Grabbitz is one of those artists who’s always writing, every single day.
As a little kid growing up in the ’90s in Buffalo, New York with older siblings, Nick Chiari wanted to be Trent Reznor or Chris Cornell. Then as an angry teenager, he wanted to be Eminem. As an adult, he wanted to be some combination of Skrillex and deadmau5. Grabbitz as a project has produced thousands of tracks in countless genres leading up to the latest release, Better With Time.
Out Friday on Monstercat, Better With Time follows his Friends EP and a series of singles also released through the label.
Asked how this record differs from his previous releases, 22-year-old Nick says, “It strays a lot from the dance-music format. There’s not necessarily a buildup and drop; it’s more of a song structure. I’m still flexing on what’s been going on in dance music, which is a lot of sound design, punchy drums and beats. But instead of using those kinds of things in the usual way, I’m incorporating them with live instruments you’re not used to hearing in dance music, like cello, violin, bass, acoustic and electric guitar.”
His use of the word “flex” to describe the sound of his music sticks with me — it’s electrifyingly confident. But I also notice he didn’t bother to flex on the fact that he learned the electric cello just for the occasion of playing on “Get Out” as well as the intro and intermission tracks, I had to ask him who did the instrumentation on the record to find out. He also did vocals, guitar, drums and piano, all of which he’s taught himself over the years. As someone who claims he’s never really experienced writer’s block, Chiari definitely knows how talented he is, but he isn’t a jerk about it.
“When I say I’m at a point where I can flex, let me give you an example. One day for fun I took ‘Watch Me Whip’ and used a trap dubstep format with buildups and big drops, and it made it crazy. That kind of music is easier for me to make now because I’ve been focusing on different ways of utilizing sounds to keep things interesting for myself. If I were to confine myself to Grabbitz being a trap or dubstep guy only or any one type of sound, I wouldn’t be fulfilling myself. I have to be able to go where I want to go artistically.”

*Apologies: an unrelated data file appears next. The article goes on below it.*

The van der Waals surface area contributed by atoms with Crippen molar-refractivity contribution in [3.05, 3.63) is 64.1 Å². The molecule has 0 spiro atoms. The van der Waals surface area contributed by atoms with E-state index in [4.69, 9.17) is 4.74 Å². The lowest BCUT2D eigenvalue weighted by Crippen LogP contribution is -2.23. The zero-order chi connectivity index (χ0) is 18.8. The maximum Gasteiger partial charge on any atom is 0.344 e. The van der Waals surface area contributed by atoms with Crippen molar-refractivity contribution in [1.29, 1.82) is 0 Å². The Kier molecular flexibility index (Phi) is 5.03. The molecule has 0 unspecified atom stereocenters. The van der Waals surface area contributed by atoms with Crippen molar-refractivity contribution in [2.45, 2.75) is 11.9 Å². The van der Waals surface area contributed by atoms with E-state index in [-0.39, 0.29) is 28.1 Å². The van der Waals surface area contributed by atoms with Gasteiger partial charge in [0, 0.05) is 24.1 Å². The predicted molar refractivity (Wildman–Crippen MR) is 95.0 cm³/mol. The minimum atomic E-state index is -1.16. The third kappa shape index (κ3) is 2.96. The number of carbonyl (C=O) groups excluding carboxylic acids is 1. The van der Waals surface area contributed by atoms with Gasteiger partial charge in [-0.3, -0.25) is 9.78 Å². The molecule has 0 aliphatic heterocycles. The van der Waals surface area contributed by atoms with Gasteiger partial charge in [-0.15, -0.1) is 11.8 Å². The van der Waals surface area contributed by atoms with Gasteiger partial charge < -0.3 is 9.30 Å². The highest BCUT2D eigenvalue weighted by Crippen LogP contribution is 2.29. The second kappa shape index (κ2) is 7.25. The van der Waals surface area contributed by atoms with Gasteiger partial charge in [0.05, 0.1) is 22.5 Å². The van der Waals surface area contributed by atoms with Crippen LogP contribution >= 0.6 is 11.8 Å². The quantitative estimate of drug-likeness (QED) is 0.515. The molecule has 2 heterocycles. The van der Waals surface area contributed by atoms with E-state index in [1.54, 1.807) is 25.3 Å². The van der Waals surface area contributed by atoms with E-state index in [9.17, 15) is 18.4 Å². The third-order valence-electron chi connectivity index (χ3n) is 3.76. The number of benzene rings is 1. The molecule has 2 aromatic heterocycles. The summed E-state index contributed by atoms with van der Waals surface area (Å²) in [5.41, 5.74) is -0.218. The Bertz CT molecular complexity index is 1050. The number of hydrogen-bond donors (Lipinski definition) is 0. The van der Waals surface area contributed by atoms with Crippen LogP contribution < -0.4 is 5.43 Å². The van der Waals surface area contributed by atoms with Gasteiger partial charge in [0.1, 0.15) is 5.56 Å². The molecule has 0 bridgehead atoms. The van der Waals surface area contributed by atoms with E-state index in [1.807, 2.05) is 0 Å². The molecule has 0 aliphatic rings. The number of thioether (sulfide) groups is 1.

The sound of the record started with the song “Better With Time,” Chiari loved it so much he wrote the rest of the tracks to go with its style. Since he writes every day, track selection for an album release happens by scrolling through endless rough project files to find ideas that stand out and bringing them to life in Logic.
“I loved ‘Better With Time’ so much I wanted to make sure that all the songs had that same feel,” he says. “It has drum ‘n bass in it yet it’s not drum ‘n bass. And it has drumstep in it but it’s not that either. It was a full fledged song, it’s got a hook, but it’s dance music. I wanted to mesh dance music style with my old alternative rock style and that’s how this record happened.”
The single, “Float Away,” and “Cold” featuring LAYNE are tied as my favorite tracks for completely different reasons, yet the former flows seamlessly into the latter. “Float Away” gets me like vintage Coldplay mixed with Porter Robinson. “Cold” is a LAYNE and Grabbitz sexy electro-trap-house duet with enough pop sensibility to be utterly infectious.
Unsure of what else to call his music, Grabbitz is putting his flag down and declaring the new territory he’s in “Alternative Dance.” This space has been pioneered by bands going as far back as Nine Inch Nails and Soulwax, who paved the way for acts like Savoy and Big Gigantic. Better With Time can appeal to young EDM fans who grew up on emo rock and pop radio but is intelligent and original enough to win over the toughest critics, including toughest of all, Mr. mau5 himself, after hearing Grabbitz cover one of his songs.
“He heard my vocal edit of ‘Silent Picture’ that I sang on and wanted to finish it,” Chiari recalls. There’s no release date yet, but the deadmau5 endorsement let the EDM hive mind in the Twittersphere know that Grabbitz is the real deal. “The most important thing that came of it was the validation that I’m making quality music.”
The format of Better With Time is also worth noting — it has an intro, two tracks, intermission, two more tracks and bonus mix. Chiari insists it’s not a concept album, but does romanticize the idea of the album experience.
“I wish we still put on vinyl and listened to a record from start to finish and not just for nostalgia reasons, I’m too young for that. It’s taking the time to listen to what the artist has to say, and it will be cool again someday I think,” he says.
Actually, this is somewhat of a condensed-soup album experience for the modern ADD-J listener — eight tracks total that blend cohesively together, but can also each stand alone.
Better With Time will be available this Friday via Monstercat.